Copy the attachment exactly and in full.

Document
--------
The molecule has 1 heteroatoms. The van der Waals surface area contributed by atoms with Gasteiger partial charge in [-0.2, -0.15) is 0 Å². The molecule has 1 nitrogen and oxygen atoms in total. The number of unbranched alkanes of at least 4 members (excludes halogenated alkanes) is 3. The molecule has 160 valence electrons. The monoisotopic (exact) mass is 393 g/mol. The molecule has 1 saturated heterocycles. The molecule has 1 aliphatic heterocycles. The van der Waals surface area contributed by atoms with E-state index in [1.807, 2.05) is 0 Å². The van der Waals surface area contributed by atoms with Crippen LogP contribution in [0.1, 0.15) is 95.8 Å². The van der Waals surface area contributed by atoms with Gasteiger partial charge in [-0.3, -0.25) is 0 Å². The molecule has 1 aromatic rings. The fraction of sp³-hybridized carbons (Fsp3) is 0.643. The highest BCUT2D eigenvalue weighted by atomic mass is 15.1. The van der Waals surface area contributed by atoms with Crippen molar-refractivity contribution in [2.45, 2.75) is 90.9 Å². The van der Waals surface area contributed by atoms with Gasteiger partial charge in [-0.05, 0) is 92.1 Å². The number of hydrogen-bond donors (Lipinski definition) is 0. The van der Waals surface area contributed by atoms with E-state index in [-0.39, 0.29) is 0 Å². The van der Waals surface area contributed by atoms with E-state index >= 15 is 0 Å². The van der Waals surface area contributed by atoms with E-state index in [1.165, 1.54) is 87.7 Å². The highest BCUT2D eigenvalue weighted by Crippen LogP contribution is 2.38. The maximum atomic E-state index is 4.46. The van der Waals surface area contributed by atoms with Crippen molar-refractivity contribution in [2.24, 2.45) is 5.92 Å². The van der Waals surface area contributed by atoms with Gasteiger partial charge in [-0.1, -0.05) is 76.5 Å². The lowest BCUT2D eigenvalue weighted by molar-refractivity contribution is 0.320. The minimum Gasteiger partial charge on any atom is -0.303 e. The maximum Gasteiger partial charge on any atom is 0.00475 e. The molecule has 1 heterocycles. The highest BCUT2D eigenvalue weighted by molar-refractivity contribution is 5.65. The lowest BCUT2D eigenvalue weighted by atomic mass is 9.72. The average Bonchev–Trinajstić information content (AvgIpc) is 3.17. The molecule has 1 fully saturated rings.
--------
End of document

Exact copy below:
The molecule has 1 heteroatoms. The van der Waals surface area contributed by atoms with Gasteiger partial charge in [-0.2, -0.15) is 0 Å². The molecule has 1 nitrogen and oxygen atoms in total. The number of unbranched alkanes of at least 4 members (excludes halogenated alkanes) is 3. The molecule has 160 valence electrons. The monoisotopic (exact) mass is 393 g/mol. The molecule has 1 saturated heterocycles. The molecule has 1 aliphatic heterocycles. The van der Waals surface area contributed by atoms with E-state index in [1.807, 2.05) is 0 Å². The van der Waals surface area contributed by atoms with Crippen LogP contribution in [0.1, 0.15) is 95.8 Å². The van der Waals surface area contributed by atoms with Gasteiger partial charge in [-0.3, -0.25) is 0 Å². The molecule has 1 aromatic rings. The fraction of sp³-hybridized carbons (Fsp3) is 0.643. The highest BCUT2D eigenvalue weighted by atomic mass is 15.1. The van der Waals surface area contributed by atoms with Crippen molar-refractivity contribution in [2.45, 2.75) is 90.9 Å². The van der Waals surface area contributed by atoms with Gasteiger partial charge in [-0.05, 0) is 92.1 Å². The number of hydrogen-bond donors (Lipinski definition) is 0. The van der Waals surface area contributed by atoms with E-state index in [-0.39, 0.29) is 0 Å². The van der Waals surface area contributed by atoms with E-state index >= 15 is 0 Å². The van der Waals surface area contributed by atoms with E-state index in [1.165, 1.54) is 87.7 Å². The highest BCUT2D eigenvalue weighted by Crippen LogP contribution is 2.38. The maximum atomic E-state index is 4.46. The van der Waals surface area contributed by atoms with Crippen molar-refractivity contribution in [2.24, 2.45) is 5.92 Å². The van der Waals surface area contributed by atoms with Gasteiger partial charge in [-0.1, -0.05) is 76.5 Å². The lowest BCUT2D eigenvalue weighted by molar-refractivity contribution is 0.320. The minimum Gasteiger partial charge on any atom is -0.303 e. The maximum Gasteiger partial charge on any atom is 0.00475 e. The molecule has 1 heterocycles. The highest BCUT2D eigenvalue weighted by molar-refractivity contribution is 5.65. The lowest BCUT2D eigenvalue weighted by atomic mass is 9.72. The average Bonchev–Trinajstić information content (AvgIpc) is 3.17. The molecule has 1 fully saturated rings.